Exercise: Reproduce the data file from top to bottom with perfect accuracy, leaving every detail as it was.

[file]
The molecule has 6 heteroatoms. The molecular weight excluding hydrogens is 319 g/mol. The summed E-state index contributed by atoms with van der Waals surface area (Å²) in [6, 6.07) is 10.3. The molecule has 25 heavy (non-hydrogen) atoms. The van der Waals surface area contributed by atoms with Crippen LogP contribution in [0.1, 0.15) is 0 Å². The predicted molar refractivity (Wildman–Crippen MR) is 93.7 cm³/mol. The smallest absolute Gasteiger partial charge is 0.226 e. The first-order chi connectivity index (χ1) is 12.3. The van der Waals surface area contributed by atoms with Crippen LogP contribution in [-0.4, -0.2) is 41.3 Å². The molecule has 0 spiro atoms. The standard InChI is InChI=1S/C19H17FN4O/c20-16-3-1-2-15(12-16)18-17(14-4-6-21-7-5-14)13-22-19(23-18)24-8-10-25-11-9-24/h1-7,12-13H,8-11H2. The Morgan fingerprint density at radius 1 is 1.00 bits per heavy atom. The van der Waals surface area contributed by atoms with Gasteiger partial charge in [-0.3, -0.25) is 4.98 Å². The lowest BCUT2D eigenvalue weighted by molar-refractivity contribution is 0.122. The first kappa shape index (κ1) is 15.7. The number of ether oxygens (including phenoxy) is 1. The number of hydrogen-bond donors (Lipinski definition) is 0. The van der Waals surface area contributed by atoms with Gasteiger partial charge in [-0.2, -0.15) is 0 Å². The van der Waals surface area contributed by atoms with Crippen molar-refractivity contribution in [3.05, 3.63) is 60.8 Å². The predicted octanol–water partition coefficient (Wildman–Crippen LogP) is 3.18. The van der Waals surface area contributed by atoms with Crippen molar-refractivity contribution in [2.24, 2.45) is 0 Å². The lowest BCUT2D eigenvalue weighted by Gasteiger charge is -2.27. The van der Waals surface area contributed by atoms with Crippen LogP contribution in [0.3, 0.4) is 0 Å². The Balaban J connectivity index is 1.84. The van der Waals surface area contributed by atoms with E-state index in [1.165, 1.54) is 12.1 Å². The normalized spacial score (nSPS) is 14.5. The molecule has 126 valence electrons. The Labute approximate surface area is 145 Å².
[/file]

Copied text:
The molecule has 6 heteroatoms. The molecular weight excluding hydrogens is 319 g/mol. The summed E-state index contributed by atoms with van der Waals surface area (Å²) in [6, 6.07) is 10.3. The molecule has 25 heavy (non-hydrogen) atoms. The van der Waals surface area contributed by atoms with Crippen LogP contribution in [0.1, 0.15) is 0 Å². The predicted molar refractivity (Wildman–Crippen MR) is 93.7 cm³/mol. The smallest absolute Gasteiger partial charge is 0.226 e. The first-order chi connectivity index (χ1) is 12.3. The van der Waals surface area contributed by atoms with Crippen LogP contribution in [-0.4, -0.2) is 41.3 Å². The molecule has 0 spiro atoms. The standard InChI is InChI=1S/C19H17FN4O/c20-16-3-1-2-15(12-16)18-17(14-4-6-21-7-5-14)13-22-19(23-18)24-8-10-25-11-9-24/h1-7,12-13H,8-11H2. The Morgan fingerprint density at radius 1 is 1.00 bits per heavy atom. The van der Waals surface area contributed by atoms with Gasteiger partial charge in [-0.3, -0.25) is 4.98 Å². The lowest BCUT2D eigenvalue weighted by molar-refractivity contribution is 0.122. The first kappa shape index (κ1) is 15.7. The number of ether oxygens (including phenoxy) is 1. The number of hydrogen-bond donors (Lipinski definition) is 0. The van der Waals surface area contributed by atoms with Gasteiger partial charge in [-0.2, -0.15) is 0 Å². The van der Waals surface area contributed by atoms with Crippen molar-refractivity contribution in [3.05, 3.63) is 60.8 Å². The predicted octanol–water partition coefficient (Wildman–Crippen LogP) is 3.18. The van der Waals surface area contributed by atoms with Crippen molar-refractivity contribution in [2.24, 2.45) is 0 Å². The lowest BCUT2D eigenvalue weighted by Gasteiger charge is -2.27. The van der Waals surface area contributed by atoms with Crippen LogP contribution in [0.3, 0.4) is 0 Å². The Balaban J connectivity index is 1.84. The van der Waals surface area contributed by atoms with E-state index in [1.165, 1.54) is 12.1 Å². The normalized spacial score (nSPS) is 14.5. The molecule has 126 valence electrons. The Labute approximate surface area is 145 Å².